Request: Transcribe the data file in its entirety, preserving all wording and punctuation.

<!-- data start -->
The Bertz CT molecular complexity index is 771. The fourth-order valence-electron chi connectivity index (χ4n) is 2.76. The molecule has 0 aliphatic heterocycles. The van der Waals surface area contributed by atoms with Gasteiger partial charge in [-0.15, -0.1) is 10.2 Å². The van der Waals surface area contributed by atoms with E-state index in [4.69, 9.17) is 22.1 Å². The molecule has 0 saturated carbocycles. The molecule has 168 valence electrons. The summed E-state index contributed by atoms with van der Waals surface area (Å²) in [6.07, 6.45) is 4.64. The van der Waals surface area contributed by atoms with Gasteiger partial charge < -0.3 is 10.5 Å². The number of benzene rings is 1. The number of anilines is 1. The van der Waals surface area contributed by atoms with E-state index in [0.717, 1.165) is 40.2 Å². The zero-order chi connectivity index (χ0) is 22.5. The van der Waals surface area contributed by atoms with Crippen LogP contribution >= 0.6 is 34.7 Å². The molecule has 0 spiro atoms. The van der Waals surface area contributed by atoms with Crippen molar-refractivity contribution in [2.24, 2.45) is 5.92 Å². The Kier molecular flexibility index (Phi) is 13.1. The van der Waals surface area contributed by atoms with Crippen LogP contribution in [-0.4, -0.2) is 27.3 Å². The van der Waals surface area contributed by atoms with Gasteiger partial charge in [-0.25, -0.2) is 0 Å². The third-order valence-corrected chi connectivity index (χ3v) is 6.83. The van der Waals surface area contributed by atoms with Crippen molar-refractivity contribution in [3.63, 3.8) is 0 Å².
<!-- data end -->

The Bertz CT molecular complexity index is 771. The fourth-order valence-electron chi connectivity index (χ4n) is 2.76. The molecule has 0 aliphatic heterocycles. The van der Waals surface area contributed by atoms with Gasteiger partial charge in [-0.15, -0.1) is 10.2 Å². The van der Waals surface area contributed by atoms with E-state index in [4.69, 9.17) is 22.1 Å². The molecule has 0 saturated carbocycles. The molecule has 168 valence electrons. The summed E-state index contributed by atoms with van der Waals surface area (Å²) in [6.07, 6.45) is 4.64. The van der Waals surface area contributed by atoms with Gasteiger partial charge < -0.3 is 10.5 Å². The number of benzene rings is 1. The number of anilines is 1. The van der Waals surface area contributed by atoms with E-state index in [0.717, 1.165) is 40.2 Å². The zero-order chi connectivity index (χ0) is 22.5. The van der Waals surface area contributed by atoms with Crippen LogP contribution >= 0.6 is 34.7 Å². The molecule has 0 spiro atoms. The van der Waals surface area contributed by atoms with Crippen molar-refractivity contribution in [2.24, 2.45) is 5.92 Å². The Kier molecular flexibility index (Phi) is 13.1. The van der Waals surface area contributed by atoms with Crippen LogP contribution in [-0.4, -0.2) is 27.3 Å². The van der Waals surface area contributed by atoms with Gasteiger partial charge in [-0.25, -0.2) is 0 Å². The third-order valence-corrected chi connectivity index (χ3v) is 6.83. The van der Waals surface area contributed by atoms with Crippen molar-refractivity contribution in [3.63, 3.8) is 0 Å².